I stand alone by the lakeside, music spilling out of my headphones into my ears and out across the water, the notes rolling through the air like wisps of smoke dancing from the tip of a newly extinguished matchstick. I watch the ripples of water being pushed and pulled by the wind, a plane gliding seemingly silently overhead before it vanishes behind the treetops, the remains of the dried winter leaves swirling in the breeze before landing amongst the shimmering light on the surface of the water. I feel so much stillness and peace in this moment looking over God’s beautiful, intricate creations, the introvert in me recharging at a blistering pace. My gaze slowly rises upwards, where I notice three other people, also alone, and also stood still looking out over the ripples on the water. I don’t know their story, or why they are here. Perhaps, like me, they are on their way to the post office or running another errand in the middle of their day, stopping without really realising to take in this beautifully simple moment in nature. Perhaps they are taking a well-earned break from an extroverted life, one surrounded by friends, full of activity, a moment to themselves. Or perhaps it’s because they don’t have anyone else to share the moment with, so what else are they to do? Regardless of the reasons, regardless of what stories my imagination dreams up about my three new friends across the water, it doesn’t really matter. For one reason or another, in this moment, we each find ourselves alone. But on looking up, we find we ourselves alone, together.
We can find and feel community in the most unexpected places. Our individual experiences of community have been forced to change over the past year – not being able to see our friends in person, crossing the street to allow a fellow pedestrian to pass with enough distance from us, forgetting what it’s like to greet a new friend with a hug or handshake. We have all been knocked down, we have been challenged, we have been torn away from the people that we love in one way or another, all because of the same global pandemic. In my own darkest times of feeling the isolation or solitariness building up with local COVID restrictions, I also found comfort in knowing that I was experiencing this feeling of isolation with the rest of the world, all living some form of ‘limited’ life. And whilst living through a pandemic may be new to us, finding community in unexpected places is not – we just have to get better at looking for those moments and appreciating them.
In those every day moments – the ones that I often find to be the most beautiful when we allow ourselves to notice them – we are more often than not experiencing some sort of collective community, even if it looks or feels like we are alone. This, like a lot of things, is heightened in large cities. When I first moved to New York City from England, I didn’t know anyone nor have any form of community. Whilst I went on to find a wonderful “community” here, as well as my now wife and some of my best and closest friends, I didn’t have what one would think of as “community” at first. However, on my first weekend here alone, watching the sun set behind the silhouette of lower Manhattan from Dumbo, soaking in the excitement of the city, I was part of something bigger – I was a New Yorker. I may not have been able to claim the official title of a New Yorker having just arrived, but I was most definitely part of the New York City community. I had the same daily struggles that this city brings the other nine- or-so million people. I lugged my laundry down from my five-story walkup and dragged it six blocks just to have clean clothes, I dodged the rats that jumped out of the bin (translation: “trash can”) outside my building coming back home late at night, I was yelled at, I was honked at, I saw many more cockroaches than I’d ever choose to, I was quite literally shoved into the chicken pen that we call the subway on my morning commute – and whilst I was doing this “alone” at the start, I was most definitely doing it alone, together.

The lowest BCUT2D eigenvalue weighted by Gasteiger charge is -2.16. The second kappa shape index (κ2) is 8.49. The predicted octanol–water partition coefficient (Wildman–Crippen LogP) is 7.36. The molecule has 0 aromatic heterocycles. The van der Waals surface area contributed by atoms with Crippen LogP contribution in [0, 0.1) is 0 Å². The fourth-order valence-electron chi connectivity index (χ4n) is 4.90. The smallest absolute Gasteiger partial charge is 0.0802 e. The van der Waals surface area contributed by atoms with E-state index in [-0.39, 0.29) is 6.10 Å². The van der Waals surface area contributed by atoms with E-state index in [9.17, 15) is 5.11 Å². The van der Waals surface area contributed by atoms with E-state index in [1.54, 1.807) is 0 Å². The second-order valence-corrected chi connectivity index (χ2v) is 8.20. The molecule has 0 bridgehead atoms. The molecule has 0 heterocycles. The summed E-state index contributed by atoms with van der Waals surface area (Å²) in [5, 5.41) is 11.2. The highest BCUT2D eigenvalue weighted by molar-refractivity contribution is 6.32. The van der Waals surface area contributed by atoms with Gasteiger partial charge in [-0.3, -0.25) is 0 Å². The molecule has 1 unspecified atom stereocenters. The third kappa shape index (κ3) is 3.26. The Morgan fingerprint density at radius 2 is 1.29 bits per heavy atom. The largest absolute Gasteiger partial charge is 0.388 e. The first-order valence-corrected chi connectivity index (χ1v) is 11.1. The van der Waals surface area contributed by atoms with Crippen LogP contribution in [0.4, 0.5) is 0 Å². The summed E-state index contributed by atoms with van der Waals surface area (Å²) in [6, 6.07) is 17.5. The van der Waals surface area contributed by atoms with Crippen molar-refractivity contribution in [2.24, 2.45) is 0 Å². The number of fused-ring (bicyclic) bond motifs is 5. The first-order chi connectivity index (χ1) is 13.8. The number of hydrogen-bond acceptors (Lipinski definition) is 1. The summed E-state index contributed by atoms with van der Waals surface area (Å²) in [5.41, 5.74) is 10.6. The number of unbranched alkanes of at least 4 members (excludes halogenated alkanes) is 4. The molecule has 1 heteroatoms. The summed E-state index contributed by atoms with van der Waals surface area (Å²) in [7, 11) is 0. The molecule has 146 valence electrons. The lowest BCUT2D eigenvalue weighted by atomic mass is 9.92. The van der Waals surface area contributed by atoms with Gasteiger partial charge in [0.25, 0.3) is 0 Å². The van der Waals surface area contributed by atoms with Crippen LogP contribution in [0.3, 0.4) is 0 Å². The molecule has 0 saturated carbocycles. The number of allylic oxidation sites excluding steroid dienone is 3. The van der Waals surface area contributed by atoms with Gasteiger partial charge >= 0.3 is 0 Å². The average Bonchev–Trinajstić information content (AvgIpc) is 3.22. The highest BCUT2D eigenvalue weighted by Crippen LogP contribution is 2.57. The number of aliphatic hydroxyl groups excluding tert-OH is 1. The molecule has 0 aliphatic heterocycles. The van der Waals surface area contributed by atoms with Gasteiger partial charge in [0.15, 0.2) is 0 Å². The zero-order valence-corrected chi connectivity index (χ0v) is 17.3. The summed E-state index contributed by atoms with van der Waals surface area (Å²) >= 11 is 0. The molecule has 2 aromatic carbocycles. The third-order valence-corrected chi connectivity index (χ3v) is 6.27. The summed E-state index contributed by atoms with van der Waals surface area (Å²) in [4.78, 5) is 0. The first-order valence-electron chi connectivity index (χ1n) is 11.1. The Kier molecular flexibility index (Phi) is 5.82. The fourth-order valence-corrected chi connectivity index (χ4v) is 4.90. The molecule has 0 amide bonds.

The realisation that you are one of many millions in a city – or even the world – can be, and should be, a very humbling thought. But it can very easily make you feel lonely, too. New York City especially can be a very easy place to feel lonely – I am not trying to diminish that very common but sad reality where many people find themselves. But in exploring the city yet again behind my lens to take the photos below, you notice just how many people there are, all doing the same thing, all alone, but therefore together. These photos capture people alone, living in their ordinary but spectacular day to day. As a Christian, I believe we are all brothers and sisters, we are all children of God, and we are all living out this short journey on Earth together. I want to challenge you as well as myself to cherish those everyday moments, those menial tasks, and look up every now and then to appreciate all those who we are walking with on this journey without even realising – the person at the checkout in the grocery store, the bus driver, the colleague you occasionally talk to – as well as those you’d call your family and friends. You don’t know how beautiful those moments might be when you are: Alone, Together.
Jonny Ryley is an Architectural Designer and Photographer based in New York City, and recently completed his Masters in Architecture at the Royal College of Art in London. He was born and raised in a Christian family the U.K. and was baptised in 2017. He worked at COOKFOX Architects before his Masters, and has just relocated back to New York City. He is now exploring new ways to combine architecture and his faith in his work. Instagram: @Jonny_RyleyDiscover more from Jonny Ryley .